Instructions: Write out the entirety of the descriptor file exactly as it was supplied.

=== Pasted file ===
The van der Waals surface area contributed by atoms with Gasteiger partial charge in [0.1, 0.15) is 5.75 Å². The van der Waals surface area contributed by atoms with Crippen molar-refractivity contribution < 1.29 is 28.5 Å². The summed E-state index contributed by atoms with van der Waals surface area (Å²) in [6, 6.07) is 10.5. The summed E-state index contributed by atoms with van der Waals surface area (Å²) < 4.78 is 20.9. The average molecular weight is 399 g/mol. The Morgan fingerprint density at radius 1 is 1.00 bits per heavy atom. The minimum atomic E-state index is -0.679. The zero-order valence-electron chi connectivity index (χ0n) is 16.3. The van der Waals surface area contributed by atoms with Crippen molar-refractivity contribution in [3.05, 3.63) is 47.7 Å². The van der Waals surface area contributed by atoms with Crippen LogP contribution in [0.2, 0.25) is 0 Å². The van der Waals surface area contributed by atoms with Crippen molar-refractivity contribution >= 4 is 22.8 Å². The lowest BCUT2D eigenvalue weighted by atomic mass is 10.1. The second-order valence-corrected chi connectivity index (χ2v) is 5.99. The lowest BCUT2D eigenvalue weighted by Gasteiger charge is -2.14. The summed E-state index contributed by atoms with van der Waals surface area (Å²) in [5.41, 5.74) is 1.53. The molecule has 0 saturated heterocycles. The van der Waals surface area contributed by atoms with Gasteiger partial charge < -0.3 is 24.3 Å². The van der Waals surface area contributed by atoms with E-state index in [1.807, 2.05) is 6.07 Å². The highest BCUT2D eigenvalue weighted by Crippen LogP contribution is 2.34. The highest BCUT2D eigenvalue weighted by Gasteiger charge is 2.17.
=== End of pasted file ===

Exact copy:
The van der Waals surface area contributed by atoms with Gasteiger partial charge in [0.1, 0.15) is 5.75 Å². The van der Waals surface area contributed by atoms with Crippen molar-refractivity contribution < 1.29 is 28.5 Å². The summed E-state index contributed by atoms with van der Waals surface area (Å²) in [6, 6.07) is 10.5. The summed E-state index contributed by atoms with van der Waals surface area (Å²) < 4.78 is 20.9. The average molecular weight is 399 g/mol. The Morgan fingerprint density at radius 1 is 1.00 bits per heavy atom. The minimum atomic E-state index is -0.679. The zero-order valence-electron chi connectivity index (χ0n) is 16.3. The van der Waals surface area contributed by atoms with Crippen molar-refractivity contribution in [3.05, 3.63) is 47.7 Å². The van der Waals surface area contributed by atoms with Crippen LogP contribution in [0.2, 0.25) is 0 Å². The van der Waals surface area contributed by atoms with Crippen molar-refractivity contribution >= 4 is 22.8 Å². The lowest BCUT2D eigenvalue weighted by atomic mass is 10.1. The second-order valence-corrected chi connectivity index (χ2v) is 5.99. The lowest BCUT2D eigenvalue weighted by Gasteiger charge is -2.14. The summed E-state index contributed by atoms with van der Waals surface area (Å²) in [5.41, 5.74) is 1.53. The molecule has 0 saturated heterocycles. The van der Waals surface area contributed by atoms with Gasteiger partial charge < -0.3 is 24.3 Å². The van der Waals surface area contributed by atoms with E-state index in [1.807, 2.05) is 6.07 Å². The highest BCUT2D eigenvalue weighted by Crippen LogP contribution is 2.34. The highest BCUT2D eigenvalue weighted by Gasteiger charge is 2.17.